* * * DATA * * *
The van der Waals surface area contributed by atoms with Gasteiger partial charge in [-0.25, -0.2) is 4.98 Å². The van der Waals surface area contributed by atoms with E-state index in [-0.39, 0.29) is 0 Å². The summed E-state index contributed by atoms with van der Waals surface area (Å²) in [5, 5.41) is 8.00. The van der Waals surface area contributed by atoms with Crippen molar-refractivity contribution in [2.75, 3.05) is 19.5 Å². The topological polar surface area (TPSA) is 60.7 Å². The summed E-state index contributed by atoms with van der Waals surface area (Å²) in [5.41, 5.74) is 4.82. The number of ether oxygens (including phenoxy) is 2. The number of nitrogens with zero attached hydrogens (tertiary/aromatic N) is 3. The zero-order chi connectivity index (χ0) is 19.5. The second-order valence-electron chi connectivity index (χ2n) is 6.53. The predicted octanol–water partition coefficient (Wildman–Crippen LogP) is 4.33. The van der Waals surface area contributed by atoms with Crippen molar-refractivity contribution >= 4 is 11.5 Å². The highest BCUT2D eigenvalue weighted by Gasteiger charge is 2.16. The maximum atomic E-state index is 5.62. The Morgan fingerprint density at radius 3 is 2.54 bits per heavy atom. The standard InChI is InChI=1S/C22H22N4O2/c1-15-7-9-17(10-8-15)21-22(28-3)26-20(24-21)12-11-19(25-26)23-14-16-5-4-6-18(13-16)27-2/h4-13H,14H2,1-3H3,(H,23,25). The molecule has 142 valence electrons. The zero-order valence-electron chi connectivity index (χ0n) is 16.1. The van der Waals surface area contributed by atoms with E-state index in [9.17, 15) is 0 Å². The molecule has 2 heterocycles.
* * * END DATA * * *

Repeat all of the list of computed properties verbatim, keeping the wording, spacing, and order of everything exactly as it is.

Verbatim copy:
The van der Waals surface area contributed by atoms with Gasteiger partial charge in [-0.25, -0.2) is 4.98 Å². The van der Waals surface area contributed by atoms with E-state index in [-0.39, 0.29) is 0 Å². The summed E-state index contributed by atoms with van der Waals surface area (Å²) in [5, 5.41) is 8.00. The van der Waals surface area contributed by atoms with Crippen molar-refractivity contribution in [2.75, 3.05) is 19.5 Å². The topological polar surface area (TPSA) is 60.7 Å². The summed E-state index contributed by atoms with van der Waals surface area (Å²) in [5.41, 5.74) is 4.82. The number of ether oxygens (including phenoxy) is 2. The number of nitrogens with zero attached hydrogens (tertiary/aromatic N) is 3. The zero-order chi connectivity index (χ0) is 19.5. The second-order valence-electron chi connectivity index (χ2n) is 6.53. The predicted octanol–water partition coefficient (Wildman–Crippen LogP) is 4.33. The van der Waals surface area contributed by atoms with Crippen molar-refractivity contribution >= 4 is 11.5 Å². The highest BCUT2D eigenvalue weighted by Gasteiger charge is 2.16. The maximum atomic E-state index is 5.62. The Morgan fingerprint density at radius 3 is 2.54 bits per heavy atom. The standard InChI is InChI=1S/C22H22N4O2/c1-15-7-9-17(10-8-15)21-22(28-3)26-20(24-21)12-11-19(25-26)23-14-16-5-4-6-18(13-16)27-2/h4-13H,14H2,1-3H3,(H,23,25). The molecule has 142 valence electrons. The zero-order valence-electron chi connectivity index (χ0n) is 16.1. The van der Waals surface area contributed by atoms with E-state index in [9.17, 15) is 0 Å². The molecule has 2 heterocycles.